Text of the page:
Heading to new shores: Communal and ecological living at the Großer Zernsee lake
Living in the Uferwerk alternative housing project
The Uferwerk ("shore works”) in Werder an der Havel is a cooperative multi-generation housing project. Wenke Wegner has accompanied the project from day one. In an interview she tells us what makes the housing estate so special, how the community is organized and what drives the people who live there.
Wenke, what drove you to start a project like the Uferwerk?
On the one hand it was that our apartment had become too small for my family and me and because of the rising rents in Berlin. On the other hand, I also had a strong desire to create something new and to create more community spirit and sustainability in our lives.
How do you go about finding such a housing project?
Back then, that was in 2012, we came across a cooperative through an online portal for co-housing that wanted to convert a building and grounds in Potsdam into a housing project. We were a small group of people with two female planners at our side who had founded the cooperative and initially also occupied the board of directors; this enabled us to quickly enter into the purchase negotiations. But this plan didn't work out and so we increased our search radius. We then came across the factory site in Werder via another online real estate portal. Someone from our group went there the same day and spoke to the owner. In the following months we had a lot of challenging negotiations and had to do a great deal of persuading and convincing. After a long time of hoping and worrying it actually worked out and we had a sales contract.
Did you already have a vision for the site back then?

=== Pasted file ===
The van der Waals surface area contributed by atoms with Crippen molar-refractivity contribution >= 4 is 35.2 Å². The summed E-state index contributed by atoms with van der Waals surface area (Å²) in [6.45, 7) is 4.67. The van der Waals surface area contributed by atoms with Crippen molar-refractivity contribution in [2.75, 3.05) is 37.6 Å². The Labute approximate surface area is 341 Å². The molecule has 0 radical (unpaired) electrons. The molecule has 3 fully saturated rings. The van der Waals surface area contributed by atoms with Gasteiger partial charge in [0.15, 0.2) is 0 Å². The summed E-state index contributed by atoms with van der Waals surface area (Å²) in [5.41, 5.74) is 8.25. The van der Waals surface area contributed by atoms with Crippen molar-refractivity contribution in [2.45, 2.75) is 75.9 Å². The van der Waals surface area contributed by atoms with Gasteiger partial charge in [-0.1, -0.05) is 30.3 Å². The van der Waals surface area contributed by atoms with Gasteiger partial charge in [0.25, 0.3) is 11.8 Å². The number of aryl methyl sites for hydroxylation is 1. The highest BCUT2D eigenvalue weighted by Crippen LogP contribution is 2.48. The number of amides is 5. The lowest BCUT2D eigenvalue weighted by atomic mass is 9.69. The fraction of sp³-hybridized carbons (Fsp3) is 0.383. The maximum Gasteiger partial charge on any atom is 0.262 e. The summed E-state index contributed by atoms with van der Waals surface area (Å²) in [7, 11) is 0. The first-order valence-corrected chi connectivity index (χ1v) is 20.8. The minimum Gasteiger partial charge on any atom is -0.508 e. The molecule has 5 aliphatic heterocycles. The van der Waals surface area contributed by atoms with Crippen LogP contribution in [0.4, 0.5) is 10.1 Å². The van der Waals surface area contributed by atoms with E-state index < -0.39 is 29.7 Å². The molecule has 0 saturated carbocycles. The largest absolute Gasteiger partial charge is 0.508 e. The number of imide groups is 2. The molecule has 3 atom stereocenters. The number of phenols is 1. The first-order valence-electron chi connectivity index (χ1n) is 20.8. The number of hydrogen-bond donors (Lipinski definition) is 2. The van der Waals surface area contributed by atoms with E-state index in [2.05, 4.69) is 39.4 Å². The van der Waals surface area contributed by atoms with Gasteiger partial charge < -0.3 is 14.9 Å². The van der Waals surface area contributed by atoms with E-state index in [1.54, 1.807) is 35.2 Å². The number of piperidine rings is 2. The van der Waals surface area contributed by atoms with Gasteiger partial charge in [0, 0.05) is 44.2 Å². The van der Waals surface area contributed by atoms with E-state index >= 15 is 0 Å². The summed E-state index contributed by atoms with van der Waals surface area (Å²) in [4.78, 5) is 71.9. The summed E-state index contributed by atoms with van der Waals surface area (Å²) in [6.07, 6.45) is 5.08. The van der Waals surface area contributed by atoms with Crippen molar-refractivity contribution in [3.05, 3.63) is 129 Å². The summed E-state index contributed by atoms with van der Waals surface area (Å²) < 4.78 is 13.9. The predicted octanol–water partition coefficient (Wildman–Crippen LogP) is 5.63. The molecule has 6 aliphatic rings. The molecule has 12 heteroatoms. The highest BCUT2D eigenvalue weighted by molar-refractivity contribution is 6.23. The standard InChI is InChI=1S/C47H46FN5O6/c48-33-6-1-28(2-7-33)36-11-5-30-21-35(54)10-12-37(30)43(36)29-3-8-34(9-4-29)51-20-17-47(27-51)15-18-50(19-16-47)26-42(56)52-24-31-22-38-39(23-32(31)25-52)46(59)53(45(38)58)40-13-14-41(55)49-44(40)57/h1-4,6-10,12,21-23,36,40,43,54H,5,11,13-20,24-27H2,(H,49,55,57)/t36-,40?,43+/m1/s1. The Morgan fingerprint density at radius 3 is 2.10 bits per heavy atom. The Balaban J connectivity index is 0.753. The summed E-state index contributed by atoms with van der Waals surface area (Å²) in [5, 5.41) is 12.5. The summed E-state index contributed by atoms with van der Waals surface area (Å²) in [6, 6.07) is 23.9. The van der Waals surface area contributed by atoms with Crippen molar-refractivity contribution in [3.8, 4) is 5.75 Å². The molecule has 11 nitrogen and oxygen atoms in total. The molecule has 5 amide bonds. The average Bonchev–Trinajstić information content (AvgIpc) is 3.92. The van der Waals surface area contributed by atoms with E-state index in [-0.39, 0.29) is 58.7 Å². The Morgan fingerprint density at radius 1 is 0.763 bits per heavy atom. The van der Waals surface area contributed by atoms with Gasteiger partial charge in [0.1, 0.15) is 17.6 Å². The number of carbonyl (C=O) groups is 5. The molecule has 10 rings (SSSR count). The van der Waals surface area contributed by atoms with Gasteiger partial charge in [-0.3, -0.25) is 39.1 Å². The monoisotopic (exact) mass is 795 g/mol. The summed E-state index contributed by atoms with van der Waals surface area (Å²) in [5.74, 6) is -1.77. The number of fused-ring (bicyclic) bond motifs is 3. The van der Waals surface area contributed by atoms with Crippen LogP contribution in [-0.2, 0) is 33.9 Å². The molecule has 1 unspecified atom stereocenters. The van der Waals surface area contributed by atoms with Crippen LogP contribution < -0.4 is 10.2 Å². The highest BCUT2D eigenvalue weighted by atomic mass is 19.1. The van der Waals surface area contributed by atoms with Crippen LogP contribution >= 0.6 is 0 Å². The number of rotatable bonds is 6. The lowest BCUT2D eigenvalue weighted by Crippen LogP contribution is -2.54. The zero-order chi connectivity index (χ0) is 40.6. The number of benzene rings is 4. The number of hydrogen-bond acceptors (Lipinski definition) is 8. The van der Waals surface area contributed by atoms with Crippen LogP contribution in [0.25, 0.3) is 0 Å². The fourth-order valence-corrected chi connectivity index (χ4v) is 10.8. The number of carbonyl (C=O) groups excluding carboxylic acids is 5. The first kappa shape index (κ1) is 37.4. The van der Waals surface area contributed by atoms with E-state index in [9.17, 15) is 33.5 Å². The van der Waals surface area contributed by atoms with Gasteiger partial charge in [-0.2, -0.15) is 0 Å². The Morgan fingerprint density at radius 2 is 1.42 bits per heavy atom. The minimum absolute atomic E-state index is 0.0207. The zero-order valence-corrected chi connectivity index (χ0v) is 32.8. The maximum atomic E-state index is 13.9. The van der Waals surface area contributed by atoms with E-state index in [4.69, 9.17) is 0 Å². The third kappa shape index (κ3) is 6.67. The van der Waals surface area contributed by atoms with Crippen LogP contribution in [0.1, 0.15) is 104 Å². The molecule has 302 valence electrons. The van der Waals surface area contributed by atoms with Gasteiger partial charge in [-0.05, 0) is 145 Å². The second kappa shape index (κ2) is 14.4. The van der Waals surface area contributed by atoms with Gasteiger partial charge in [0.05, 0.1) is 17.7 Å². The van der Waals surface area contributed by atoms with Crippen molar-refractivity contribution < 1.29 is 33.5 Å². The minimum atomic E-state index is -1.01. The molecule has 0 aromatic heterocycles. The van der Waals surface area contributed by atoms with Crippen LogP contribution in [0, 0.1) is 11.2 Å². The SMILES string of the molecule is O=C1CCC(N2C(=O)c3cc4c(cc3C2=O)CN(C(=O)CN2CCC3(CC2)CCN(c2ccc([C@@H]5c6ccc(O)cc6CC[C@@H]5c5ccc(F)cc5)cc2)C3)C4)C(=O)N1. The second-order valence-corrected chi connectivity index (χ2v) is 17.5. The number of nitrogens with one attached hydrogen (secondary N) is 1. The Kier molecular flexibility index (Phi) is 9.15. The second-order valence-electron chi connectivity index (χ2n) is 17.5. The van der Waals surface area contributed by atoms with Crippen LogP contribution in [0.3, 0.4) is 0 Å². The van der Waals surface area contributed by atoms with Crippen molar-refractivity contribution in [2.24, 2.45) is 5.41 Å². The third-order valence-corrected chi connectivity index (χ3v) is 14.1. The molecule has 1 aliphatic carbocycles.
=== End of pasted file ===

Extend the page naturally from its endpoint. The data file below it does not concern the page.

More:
Yes, certain ideas about how we wanted to live in a location as a community were already circulating on the first info evening. Even before the purchase we held workshops to get to know each other as a group and find out what drives us. People tabled their wishes such as permaculture gardens, ecological construction, social rents, multi-generational living and a neighbourhood built on solidarity. No ownership, but rather shaping the project as a cooperative. Permanently withdraw the property from real estate speculation. When it came to the specific plot of land in Werder, we organized workshops to discuss how and where these wishes could be put into practice on the site: where we could set up a bathing area, where there was space for gardening. We then really did manage to realize many of those ideas.
Who are the people who have gradually moved into the Uferwerk?
Many residents or members came through friends or learned about the project through an online portal. A newspaper article was also published: About the "trend" to move out of Berlin. Thanks to this many elderly people became aware of our project. They then came to the information evenings. We started in Potsdam with twelve people, half of them are still with us now. In order to manage the financing for the purchase, we had to grow quickly. In the meantime 165 people live here - from babies to 78-year-olds. We have almost 100 adult members. Professionally, it's a mixed bag: In addition to many social scientists, two violin makers, programmers, designers, a lawyer, an acoustician and others live here. More than half commute to Berlin or Potsdam, some work in the Potsdam-Mittelmark region, others in our shared office.